Rabbi Arthur Waskow : Healing Earth and Blessing Sun

Global scorching. Photo from examiner.com.

The ancient insight embodied in two Hebrew words — that ‘adam,’ humanity, and ‘adamah,’ the earth, come from the same root and are inextricably intertwined — has been forcing itself higher and higher into our awareness.

By Rabbi Arthur Waskow / The Rag Blog / April 23, 2009

Many many of us agree that the threat of climate disaster is the most important danger facing the human race and the web of life upon our planet. Many of us have noticed that in the great and archetypal story of the Exodus, Pharaoh’s arrogance does as much damage to the earth itself — “the Plagues” — as to his own society.

But many of us feel blown away by other crises that seem more urgent:

The world-wide economic collapse and our own loss of jobs and savings; worsening bloodshed between Israel and its neighbors; the danger of a bloody quagmire in Afghanistan; the AIDS epidemic in Africa and elsewhere; failures in health care and education in the US; bitter struggles over immigration; rising rates of gun violence; denial of full human rights to gays and lesbians ….

So far, “global scorching” has affected only the margins of American space — so it is easy to say, “Big problem” — and focus on something else. But droughts in Georgia and California; rising danger of hurricane fury, extreme weather come often instead of seldom; widespread die-offs of honey-bee colonies that are crucial to our food chain; the asthma epidemic — all these are hints of what’s already on the way.

The ancient insight embodied in two Hebrew words — that “adam,” humanity, and “adamah,” the earth, come from the same root and are inextricably intertwined — has been forcing itself higher and higher into our awareness.

So at last, our Congress seems ready to address the need for limiting CO2 and methane emissions and moving swiftly toward green energy and green jobs. But under intense pressure from the entrenched drug lords of Big Coal and Big Oil, the legislation intended to accomplish this may turn out to be only an empty shell unless we, the American people, make it real.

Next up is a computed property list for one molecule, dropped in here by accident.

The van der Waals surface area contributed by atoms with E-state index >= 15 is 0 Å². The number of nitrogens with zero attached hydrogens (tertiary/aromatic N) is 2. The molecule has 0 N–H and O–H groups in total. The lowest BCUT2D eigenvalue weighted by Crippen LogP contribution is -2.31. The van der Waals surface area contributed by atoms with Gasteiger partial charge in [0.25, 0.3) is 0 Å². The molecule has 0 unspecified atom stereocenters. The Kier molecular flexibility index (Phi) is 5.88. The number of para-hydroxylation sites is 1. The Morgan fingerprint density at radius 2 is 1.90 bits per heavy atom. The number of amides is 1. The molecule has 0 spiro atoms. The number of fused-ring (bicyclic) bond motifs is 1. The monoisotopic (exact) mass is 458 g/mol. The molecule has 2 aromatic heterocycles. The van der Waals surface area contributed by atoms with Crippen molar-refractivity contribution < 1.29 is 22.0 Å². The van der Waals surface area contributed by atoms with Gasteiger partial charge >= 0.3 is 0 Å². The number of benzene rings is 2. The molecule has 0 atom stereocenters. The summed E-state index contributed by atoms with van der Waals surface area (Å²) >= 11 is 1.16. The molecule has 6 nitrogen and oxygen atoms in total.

The Shalom Center is committing itself to focus on this issue, while not ignoring the others we have mentioned above.

To make a difference, laws intended to “green” not just our buildings or our vehicles but American society as a whole will have to take into account the best scientific wisdom as well as the deepest spiritual understanding.

That means knowing the goals we have to reach if our planet is not to suffer irreparable loss. For the rest of this letter, I am drawing on an analysis set out on a website called 350.org.

Why the name? 350 parts per million of CO2 in the atmosphere is what many scientists, climate experts, and progressive national governments are now saying is the safe upper limit. Our current level is 387 ppm.

Accelerating arctic warming and other early climate impacts have led scientists to conclude that we are already above the safe zone at our current 387 ppm, and that unless we are able to rapidly return to 350 ppm this century, we risk reaching tipping points and irreversible impacts such as the melting of the Greenland ice sheet and major methane releases from increased permafrost melt.

During the past six months, The Shalom Center has been deeply involved in creating the New Freedom Seder for the Earth and in pointing both the Seder and observance of the 28-year event of Blessing the Sun toward making changes in public policy. We will begin now to focus on the bills before Congress and how to address them from our deepest spiritual, religious, and ethical wisdom.

For further details on the science behind the “350 ppm” target and for the sources of this scientific analysis, please see the lead article on the home page of The Shalom Center website.

With blessings that we actually begin to heal the rift between “adam” and “adamah” —


The Rag Blog

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1 Response to Rabbi Arthur Waskow : Healing Earth and Blessing Sun

  1. Anonymous says:

    Once again Rabbi Waskow has written an article which, while recognizing past errors, focuses on repair and renewal. Shalom!

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